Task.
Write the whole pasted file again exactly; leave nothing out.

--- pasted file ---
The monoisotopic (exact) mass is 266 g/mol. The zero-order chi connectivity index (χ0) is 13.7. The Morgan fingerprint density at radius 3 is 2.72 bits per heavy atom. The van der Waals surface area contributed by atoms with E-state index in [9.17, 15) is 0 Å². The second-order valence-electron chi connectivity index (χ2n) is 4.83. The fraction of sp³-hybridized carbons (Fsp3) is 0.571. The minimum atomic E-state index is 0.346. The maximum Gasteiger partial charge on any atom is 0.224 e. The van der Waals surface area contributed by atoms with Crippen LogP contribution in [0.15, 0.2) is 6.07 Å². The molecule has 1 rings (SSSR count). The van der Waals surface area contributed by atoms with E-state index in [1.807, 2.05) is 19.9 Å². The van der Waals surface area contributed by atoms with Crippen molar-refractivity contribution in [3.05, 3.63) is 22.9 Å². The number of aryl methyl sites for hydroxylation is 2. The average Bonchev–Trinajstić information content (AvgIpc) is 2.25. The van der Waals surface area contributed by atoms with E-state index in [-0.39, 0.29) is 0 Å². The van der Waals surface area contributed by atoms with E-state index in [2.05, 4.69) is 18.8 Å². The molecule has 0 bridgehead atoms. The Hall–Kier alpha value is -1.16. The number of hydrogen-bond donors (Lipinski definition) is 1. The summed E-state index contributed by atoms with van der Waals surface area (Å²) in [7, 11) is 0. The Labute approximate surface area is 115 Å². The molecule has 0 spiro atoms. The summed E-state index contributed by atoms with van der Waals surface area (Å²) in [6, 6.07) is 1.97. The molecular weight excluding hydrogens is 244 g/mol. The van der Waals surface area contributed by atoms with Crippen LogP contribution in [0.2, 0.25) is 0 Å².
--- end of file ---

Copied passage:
The monoisotopic (exact) mass is 266 g/mol. The zero-order chi connectivity index (χ0) is 13.7. The Morgan fingerprint density at radius 3 is 2.72 bits per heavy atom. The van der Waals surface area contributed by atoms with E-state index in [9.17, 15) is 0 Å². The second-order valence-electron chi connectivity index (χ2n) is 4.83. The fraction of sp³-hybridized carbons (Fsp3) is 0.571. The minimum atomic E-state index is 0.346. The maximum Gasteiger partial charge on any atom is 0.224 e. The van der Waals surface area contributed by atoms with Crippen LogP contribution in [0.15, 0.2) is 6.07 Å². The molecule has 1 rings (SSSR count). The van der Waals surface area contributed by atoms with E-state index in [1.807, 2.05) is 19.9 Å². The van der Waals surface area contributed by atoms with Crippen molar-refractivity contribution in [3.05, 3.63) is 22.9 Å². The number of aryl methyl sites for hydroxylation is 2. The average Bonchev–Trinajstić information content (AvgIpc) is 2.25. The van der Waals surface area contributed by atoms with E-state index in [-0.39, 0.29) is 0 Å². The van der Waals surface area contributed by atoms with E-state index in [2.05, 4.69) is 18.8 Å². The molecule has 0 bridgehead atoms. The Hall–Kier alpha value is -1.16. The number of hydrogen-bond donors (Lipinski definition) is 1. The summed E-state index contributed by atoms with van der Waals surface area (Å²) in [7, 11) is 0. The Labute approximate surface area is 115 Å². The molecule has 0 spiro atoms. The summed E-state index contributed by atoms with van der Waals surface area (Å²) in [6, 6.07) is 1.97. The molecular weight excluding hydrogens is 244 g/mol. The van der Waals surface area contributed by atoms with Crippen LogP contribution in [0.2, 0.25) is 0 Å².